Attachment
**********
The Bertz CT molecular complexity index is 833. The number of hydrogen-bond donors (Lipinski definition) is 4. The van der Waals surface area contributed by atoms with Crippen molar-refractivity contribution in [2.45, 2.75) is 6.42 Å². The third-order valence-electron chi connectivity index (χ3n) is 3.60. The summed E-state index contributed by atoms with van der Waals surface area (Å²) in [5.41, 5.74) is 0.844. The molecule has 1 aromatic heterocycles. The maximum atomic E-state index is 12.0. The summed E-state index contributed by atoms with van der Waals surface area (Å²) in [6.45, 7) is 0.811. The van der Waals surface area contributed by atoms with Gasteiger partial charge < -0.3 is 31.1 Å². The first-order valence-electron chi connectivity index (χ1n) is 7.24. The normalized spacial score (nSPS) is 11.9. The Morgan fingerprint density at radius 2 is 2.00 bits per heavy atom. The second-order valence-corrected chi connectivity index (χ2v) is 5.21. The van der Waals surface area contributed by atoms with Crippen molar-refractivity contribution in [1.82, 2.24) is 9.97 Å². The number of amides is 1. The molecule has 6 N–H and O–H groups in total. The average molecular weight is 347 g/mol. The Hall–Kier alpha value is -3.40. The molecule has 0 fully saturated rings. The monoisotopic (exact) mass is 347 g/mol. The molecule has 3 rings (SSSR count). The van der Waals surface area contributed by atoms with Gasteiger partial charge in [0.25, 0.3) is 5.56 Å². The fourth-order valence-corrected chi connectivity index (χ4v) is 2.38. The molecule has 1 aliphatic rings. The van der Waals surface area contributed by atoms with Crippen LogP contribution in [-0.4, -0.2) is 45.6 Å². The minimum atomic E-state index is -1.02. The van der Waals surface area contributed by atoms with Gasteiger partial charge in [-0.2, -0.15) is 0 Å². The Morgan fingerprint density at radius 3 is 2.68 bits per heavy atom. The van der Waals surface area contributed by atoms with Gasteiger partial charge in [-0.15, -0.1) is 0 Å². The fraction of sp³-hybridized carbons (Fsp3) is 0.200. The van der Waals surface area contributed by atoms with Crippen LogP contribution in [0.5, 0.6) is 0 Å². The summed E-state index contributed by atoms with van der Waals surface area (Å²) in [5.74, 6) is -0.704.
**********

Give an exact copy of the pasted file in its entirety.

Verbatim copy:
The Bertz CT molecular complexity index is 833. The number of hydrogen-bond donors (Lipinski definition) is 4. The van der Waals surface area contributed by atoms with Crippen molar-refractivity contribution in [2.45, 2.75) is 6.42 Å². The third-order valence-electron chi connectivity index (χ3n) is 3.60. The summed E-state index contributed by atoms with van der Waals surface area (Å²) in [5.41, 5.74) is 0.844. The molecule has 1 aromatic heterocycles. The maximum atomic E-state index is 12.0. The summed E-state index contributed by atoms with van der Waals surface area (Å²) in [6.45, 7) is 0.811. The van der Waals surface area contributed by atoms with Gasteiger partial charge < -0.3 is 31.1 Å². The first-order valence-electron chi connectivity index (χ1n) is 7.24. The normalized spacial score (nSPS) is 11.9. The Morgan fingerprint density at radius 2 is 2.00 bits per heavy atom. The second-order valence-corrected chi connectivity index (χ2v) is 5.21. The van der Waals surface area contributed by atoms with Crippen molar-refractivity contribution in [1.82, 2.24) is 9.97 Å². The number of amides is 1. The molecule has 6 N–H and O–H groups in total. The average molecular weight is 347 g/mol. The Hall–Kier alpha value is -3.40. The molecule has 0 fully saturated rings. The monoisotopic (exact) mass is 347 g/mol. The molecule has 3 rings (SSSR count). The van der Waals surface area contributed by atoms with Gasteiger partial charge in [0.25, 0.3) is 5.56 Å². The fourth-order valence-corrected chi connectivity index (χ4v) is 2.38. The molecule has 1 aliphatic rings. The van der Waals surface area contributed by atoms with Crippen LogP contribution in [-0.4, -0.2) is 45.6 Å². The minimum atomic E-state index is -1.02. The van der Waals surface area contributed by atoms with Gasteiger partial charge in [-0.2, -0.15) is 0 Å². The Morgan fingerprint density at radius 3 is 2.68 bits per heavy atom. The van der Waals surface area contributed by atoms with Gasteiger partial charge in [-0.15, -0.1) is 0 Å². The fraction of sp³-hybridized carbons (Fsp3) is 0.200. The van der Waals surface area contributed by atoms with Crippen LogP contribution in [0.5, 0.6) is 0 Å². The summed E-state index contributed by atoms with van der Waals surface area (Å²) in [5.74, 6) is -0.704.